Laboratories of Bureaucracy: Administrative Cooperation Between State and Federal Tax Authorities
68 TAX L. REV 699 (2015)
56 Pages Posted: 8 Jun 2020
Date Written: 2015
This Article argues that states and the federal tax authorities coordinate and cooperate in subtle ways to reduce some of the inefficiencies of our tax system. Indeed, two levels of taxation may offer some previously under-appreciated benefits in compliance and enforcement. For example, having both state and federal income taxes may strengthen voluntary compliance. Research suggests that the threat of federal audit increases voluntary compliance with state income taxes,7 and the reverse may also be true. Thus, the existence of two separate tax administrations helps to deter tax evasion. Further, because the states and the IRS often select returns for audit based on different criteria, two systems offer an additional check on the accuracy of taxpayer returns, increasing the efficacy of enforcement efforts. The states and the federal government share audit results with one another.
In light of these benefits, this Article argues that these partnership model programs should be strengthened. Using insights derived from an examination of current effective programs, the Article suggests factors that make the programs successful and steps that might be taken to extend the reach of this partnership model in tax compliance and enforcement. First, productive personal relationships between IRS officials and their counterparts at state revenue departments often help to ensure the success of these programs. Second, the existence of clear institutional responsibility for these programs is likewise important to their receiving continued attention within the IRS bureaucracy. Third, the broad authorization Congress provided to the IRS to implement many of these programs allows the agency to work with the states in a cooperative fashion to develop these programs, and improvements in information technology will offer additional opportunities for federal-state partnerships.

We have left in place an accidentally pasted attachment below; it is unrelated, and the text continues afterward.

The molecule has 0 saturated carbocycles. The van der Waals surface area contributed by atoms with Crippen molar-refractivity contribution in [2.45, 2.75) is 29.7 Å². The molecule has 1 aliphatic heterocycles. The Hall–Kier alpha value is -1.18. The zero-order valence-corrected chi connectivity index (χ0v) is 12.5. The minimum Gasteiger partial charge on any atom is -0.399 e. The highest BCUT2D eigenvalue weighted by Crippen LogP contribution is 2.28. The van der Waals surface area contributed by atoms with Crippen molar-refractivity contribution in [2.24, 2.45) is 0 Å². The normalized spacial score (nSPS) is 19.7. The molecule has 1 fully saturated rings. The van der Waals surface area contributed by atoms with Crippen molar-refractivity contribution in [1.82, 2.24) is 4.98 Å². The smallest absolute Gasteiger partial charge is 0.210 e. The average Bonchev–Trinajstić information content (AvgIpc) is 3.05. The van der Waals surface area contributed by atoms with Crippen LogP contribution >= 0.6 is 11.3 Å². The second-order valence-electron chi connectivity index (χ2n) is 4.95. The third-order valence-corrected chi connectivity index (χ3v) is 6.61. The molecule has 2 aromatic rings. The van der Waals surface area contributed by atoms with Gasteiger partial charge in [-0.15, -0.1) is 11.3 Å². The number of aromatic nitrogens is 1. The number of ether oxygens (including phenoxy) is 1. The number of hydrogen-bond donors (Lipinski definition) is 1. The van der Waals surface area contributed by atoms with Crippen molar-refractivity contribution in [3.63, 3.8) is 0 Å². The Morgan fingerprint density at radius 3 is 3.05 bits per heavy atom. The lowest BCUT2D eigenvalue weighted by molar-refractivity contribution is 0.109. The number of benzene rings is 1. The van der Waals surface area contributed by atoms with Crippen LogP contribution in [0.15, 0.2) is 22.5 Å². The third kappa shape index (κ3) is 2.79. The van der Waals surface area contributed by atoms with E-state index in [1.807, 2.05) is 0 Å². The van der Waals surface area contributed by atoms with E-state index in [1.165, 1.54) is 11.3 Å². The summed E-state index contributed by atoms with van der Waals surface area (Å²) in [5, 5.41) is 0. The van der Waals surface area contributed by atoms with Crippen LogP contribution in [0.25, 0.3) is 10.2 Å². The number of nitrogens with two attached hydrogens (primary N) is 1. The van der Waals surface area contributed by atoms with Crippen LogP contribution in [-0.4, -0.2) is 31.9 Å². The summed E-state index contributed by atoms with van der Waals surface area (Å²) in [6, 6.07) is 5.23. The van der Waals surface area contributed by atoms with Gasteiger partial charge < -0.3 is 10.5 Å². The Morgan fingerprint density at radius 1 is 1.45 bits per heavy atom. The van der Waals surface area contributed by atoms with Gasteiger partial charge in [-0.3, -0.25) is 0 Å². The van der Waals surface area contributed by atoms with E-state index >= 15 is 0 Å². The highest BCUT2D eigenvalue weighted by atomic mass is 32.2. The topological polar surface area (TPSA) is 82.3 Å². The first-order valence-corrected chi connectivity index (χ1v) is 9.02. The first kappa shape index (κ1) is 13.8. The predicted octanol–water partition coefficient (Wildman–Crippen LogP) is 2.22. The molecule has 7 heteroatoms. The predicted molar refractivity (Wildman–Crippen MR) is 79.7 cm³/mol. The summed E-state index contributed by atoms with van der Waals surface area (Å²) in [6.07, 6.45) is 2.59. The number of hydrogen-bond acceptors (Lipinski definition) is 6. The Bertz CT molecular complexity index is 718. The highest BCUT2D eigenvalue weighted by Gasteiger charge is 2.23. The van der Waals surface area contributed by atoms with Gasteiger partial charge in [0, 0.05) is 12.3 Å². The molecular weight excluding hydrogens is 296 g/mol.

This Article also suggests that these cooperative programs may allow state policymakers more flexibility to deviate from federal tax law when it conflicts with state policy interests because the benefits of these programs do not depend on significant conformity.
The Article proceeds as follows. Part II provides a brief background on state tax systems and scholarly concerns about inefficiency resulting from our dual tax system. Part III describes the partnership *702 model used in tax enforcement and compliance programs and discusses how these programs differ from what is usually meant by cooperative federalism. Part IV outlines how cooperative programs ameliorate some of the concerns about the inefficiency of administering two separate income tax systems. Part V provides recommendations for how Congress and the IRS can work to strengthen cooperative programs and shows how these programs offer state policymakers greater policy flexibility. Part VI concludes with suggestions for further research.
Keywords: Fiscal Federalism, State Tax Policy
Suggested Citation: Suggested Citation